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Parents marry off daughters to protect them, says new study

  • More than 13.5 million girls are married under the age of 18 around the world, every year
  • Fear pushes parents to marry off their daughters in areas of conflict or disaster, says new World Vision report
  • On the eve of International Women’s Day, aid agency says governments must acknowledge the impact conflict and disasters have on girls

Media contact:

Holly Frew
World Vision Media Relations Manager
202.596.8509

New York, NY (March 6, 2012) – New research, released today, shines a new light on the link between conflict, disasters and early child marriage.

Early marriage is a brutal curtailment of childhood and a violation of children’s rights, yet many parents around the world believe it is the best possible way to ensure their daughters are looked after,” says Erica Hall, child rights policy director at World Vision. “We’ve found that early marriage is often perceived by families as a protective measure and is used by communities as a way to respond to crisis.”

Of the 25 countries with the highest rates of early marriage, the majority are affected by conflict, fragility or natural disasters, the report finds. And girls trapped in early marriage tend to be poor, under-educated and living in rural areas where birth and death rates are high and where conflict is common.

“Girls who live in countries facing humanitarian crises, such as those of West Africa, are left especially vulnerable as the families, teachers, friends, leaders and networks they could usually rely on are disrupted, leaving them more exposed to abuse. In extreme cases, during conflict such as Syria and the Democratic Republic of Congo for example, support for the protection of children may be non-existent.”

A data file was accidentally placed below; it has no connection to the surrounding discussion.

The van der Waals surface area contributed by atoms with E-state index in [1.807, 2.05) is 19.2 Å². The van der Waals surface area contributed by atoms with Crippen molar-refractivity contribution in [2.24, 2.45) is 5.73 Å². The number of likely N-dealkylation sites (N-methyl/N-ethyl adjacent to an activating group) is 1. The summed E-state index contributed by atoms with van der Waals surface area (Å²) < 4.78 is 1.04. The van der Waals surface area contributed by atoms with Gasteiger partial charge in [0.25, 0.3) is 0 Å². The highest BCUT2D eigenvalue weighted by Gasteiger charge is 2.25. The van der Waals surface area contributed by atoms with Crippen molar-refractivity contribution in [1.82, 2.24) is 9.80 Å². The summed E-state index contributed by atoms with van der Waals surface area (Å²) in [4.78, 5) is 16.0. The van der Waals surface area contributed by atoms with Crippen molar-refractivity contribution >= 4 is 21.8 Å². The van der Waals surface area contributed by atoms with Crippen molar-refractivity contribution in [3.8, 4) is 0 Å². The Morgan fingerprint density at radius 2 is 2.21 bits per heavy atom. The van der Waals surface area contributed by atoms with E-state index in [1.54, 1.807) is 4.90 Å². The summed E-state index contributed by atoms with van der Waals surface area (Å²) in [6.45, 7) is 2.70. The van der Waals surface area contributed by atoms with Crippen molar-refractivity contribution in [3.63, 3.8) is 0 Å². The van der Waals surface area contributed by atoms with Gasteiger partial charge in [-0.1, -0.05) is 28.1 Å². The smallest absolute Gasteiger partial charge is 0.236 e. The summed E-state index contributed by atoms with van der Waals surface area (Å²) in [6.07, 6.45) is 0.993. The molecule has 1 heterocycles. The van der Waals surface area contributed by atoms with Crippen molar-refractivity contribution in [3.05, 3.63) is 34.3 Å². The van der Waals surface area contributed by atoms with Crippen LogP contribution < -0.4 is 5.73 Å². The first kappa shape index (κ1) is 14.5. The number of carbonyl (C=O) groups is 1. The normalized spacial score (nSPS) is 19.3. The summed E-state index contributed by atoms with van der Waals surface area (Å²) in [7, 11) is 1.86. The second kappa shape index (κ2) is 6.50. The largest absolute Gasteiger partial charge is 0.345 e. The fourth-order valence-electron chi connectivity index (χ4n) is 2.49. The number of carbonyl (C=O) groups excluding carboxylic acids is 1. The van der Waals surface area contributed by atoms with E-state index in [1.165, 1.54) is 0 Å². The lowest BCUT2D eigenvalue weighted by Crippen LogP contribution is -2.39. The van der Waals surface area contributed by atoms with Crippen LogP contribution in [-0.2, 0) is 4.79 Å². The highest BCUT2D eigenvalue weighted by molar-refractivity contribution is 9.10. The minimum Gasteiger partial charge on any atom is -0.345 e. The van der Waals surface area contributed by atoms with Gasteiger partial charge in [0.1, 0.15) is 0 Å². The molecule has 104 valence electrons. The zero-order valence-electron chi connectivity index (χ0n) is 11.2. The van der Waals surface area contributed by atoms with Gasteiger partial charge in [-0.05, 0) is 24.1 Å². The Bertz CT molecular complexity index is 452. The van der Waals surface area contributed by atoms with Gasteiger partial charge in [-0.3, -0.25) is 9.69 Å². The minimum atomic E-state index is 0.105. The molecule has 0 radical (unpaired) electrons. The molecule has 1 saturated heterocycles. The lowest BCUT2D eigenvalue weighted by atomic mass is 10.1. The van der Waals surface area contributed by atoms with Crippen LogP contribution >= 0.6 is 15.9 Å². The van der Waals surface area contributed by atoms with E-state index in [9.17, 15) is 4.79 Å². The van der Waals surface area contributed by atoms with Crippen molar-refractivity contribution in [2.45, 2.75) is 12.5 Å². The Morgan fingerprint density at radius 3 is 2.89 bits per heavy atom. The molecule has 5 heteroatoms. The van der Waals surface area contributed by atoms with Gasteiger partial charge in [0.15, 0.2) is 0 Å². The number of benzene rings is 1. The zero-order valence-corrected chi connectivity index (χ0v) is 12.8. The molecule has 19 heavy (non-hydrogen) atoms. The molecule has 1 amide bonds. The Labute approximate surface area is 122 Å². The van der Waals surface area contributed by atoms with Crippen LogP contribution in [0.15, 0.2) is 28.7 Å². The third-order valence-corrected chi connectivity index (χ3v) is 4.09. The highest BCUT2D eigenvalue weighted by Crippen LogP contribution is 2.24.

“Our research found that parents and girls resort to early marriage as a protection against both real and perceived risks, because they believe they have no alternatives,” said Hall. “However, girls who marry young are more at risk of violence, malnutrition and devastating complications in childbirth. In seeking to protect their children, parents can end up exposing them to situations they were aiming to protect them from.”

The report highlights the need to ensure humanitarian responses address the risks of child marriage and other forms of violence against women and girls. The impact of early marriage can be catastrophic, ranging from severe sexual and reproductive health complications and an increase in child mortality, to domestic violence, social isolation and extreme poverty. And yet, in the face of this and the widespread condemnation of the practice, early marriage continues to flourish.

“Every year another 13.5 million children are married under the age of 18, and current trends show this is increasing to more than 14 million each year. But we know from our work with families and communities around the world that change is possible,” said Hall. “We’re asking people to join with us in committing to ending early marriage by 2030. We need to see that the cycle of poverty and inequality created by early marriage is broken for future generations of girls. We owe it to them.”

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About World Vision
World Vision is a Christian relief, development, and advocacy organization dedicated to working with children, families, and their communities worldwide to reach their full potential by tackling the causes of poverty and injustice. For more information on their efforts, visit WorldVision.org/press or follow them on Twitter at @WorldVisionNews